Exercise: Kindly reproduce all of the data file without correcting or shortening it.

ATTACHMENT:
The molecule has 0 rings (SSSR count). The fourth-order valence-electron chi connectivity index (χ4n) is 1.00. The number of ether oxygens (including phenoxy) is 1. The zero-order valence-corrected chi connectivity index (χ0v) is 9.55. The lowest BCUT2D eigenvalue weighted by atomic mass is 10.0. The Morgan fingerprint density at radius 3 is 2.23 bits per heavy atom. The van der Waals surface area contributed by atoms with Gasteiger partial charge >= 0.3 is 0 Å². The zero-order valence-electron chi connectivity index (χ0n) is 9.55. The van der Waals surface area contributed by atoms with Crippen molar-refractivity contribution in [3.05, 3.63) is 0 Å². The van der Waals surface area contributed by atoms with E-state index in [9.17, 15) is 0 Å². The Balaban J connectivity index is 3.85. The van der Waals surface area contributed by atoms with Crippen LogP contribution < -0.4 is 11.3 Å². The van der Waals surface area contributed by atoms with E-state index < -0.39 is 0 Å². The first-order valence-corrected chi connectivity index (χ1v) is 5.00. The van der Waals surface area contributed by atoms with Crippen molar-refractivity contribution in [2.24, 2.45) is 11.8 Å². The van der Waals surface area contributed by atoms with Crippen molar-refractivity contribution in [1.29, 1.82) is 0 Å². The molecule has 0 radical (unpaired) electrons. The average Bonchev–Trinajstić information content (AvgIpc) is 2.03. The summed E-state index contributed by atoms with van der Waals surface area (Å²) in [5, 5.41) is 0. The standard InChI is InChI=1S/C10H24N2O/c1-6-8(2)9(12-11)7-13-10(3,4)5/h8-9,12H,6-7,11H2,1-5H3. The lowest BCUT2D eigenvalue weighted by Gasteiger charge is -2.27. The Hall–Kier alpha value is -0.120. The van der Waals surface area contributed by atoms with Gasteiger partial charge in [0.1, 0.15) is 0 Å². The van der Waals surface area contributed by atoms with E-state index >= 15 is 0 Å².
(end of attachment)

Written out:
The molecule has 0 rings (SSSR count). The fourth-order valence-electron chi connectivity index (χ4n) is 1.00. The number of ether oxygens (including phenoxy) is 1. The zero-order valence-corrected chi connectivity index (χ0v) is 9.55. The lowest BCUT2D eigenvalue weighted by atomic mass is 10.0. The Morgan fingerprint density at radius 3 is 2.23 bits per heavy atom. The van der Waals surface area contributed by atoms with Gasteiger partial charge >= 0.3 is 0 Å². The zero-order valence-electron chi connectivity index (χ0n) is 9.55. The van der Waals surface area contributed by atoms with Crippen molar-refractivity contribution in [3.05, 3.63) is 0 Å². The van der Waals surface area contributed by atoms with E-state index in [9.17, 15) is 0 Å². The Balaban J connectivity index is 3.85. The van der Waals surface area contributed by atoms with Crippen LogP contribution < -0.4 is 11.3 Å². The van der Waals surface area contributed by atoms with E-state index < -0.39 is 0 Å². The first-order valence-corrected chi connectivity index (χ1v) is 5.00. The van der Waals surface area contributed by atoms with Crippen molar-refractivity contribution in [2.24, 2.45) is 11.8 Å². The van der Waals surface area contributed by atoms with Crippen molar-refractivity contribution in [1.29, 1.82) is 0 Å². The molecule has 0 radical (unpaired) electrons. The average Bonchev–Trinajstić information content (AvgIpc) is 2.03. The summed E-state index contributed by atoms with van der Waals surface area (Å²) in [5, 5.41) is 0. The standard InChI is InChI=1S/C10H24N2O/c1-6-8(2)9(12-11)7-13-10(3,4)5/h8-9,12H,6-7,11H2,1-5H3. The lowest BCUT2D eigenvalue weighted by Gasteiger charge is -2.27. The Hall–Kier alpha value is -0.120. The van der Waals surface area contributed by atoms with Gasteiger partial charge in [0.1, 0.15) is 0 Å². The van der Waals surface area contributed by atoms with E-state index >= 15 is 0 Å².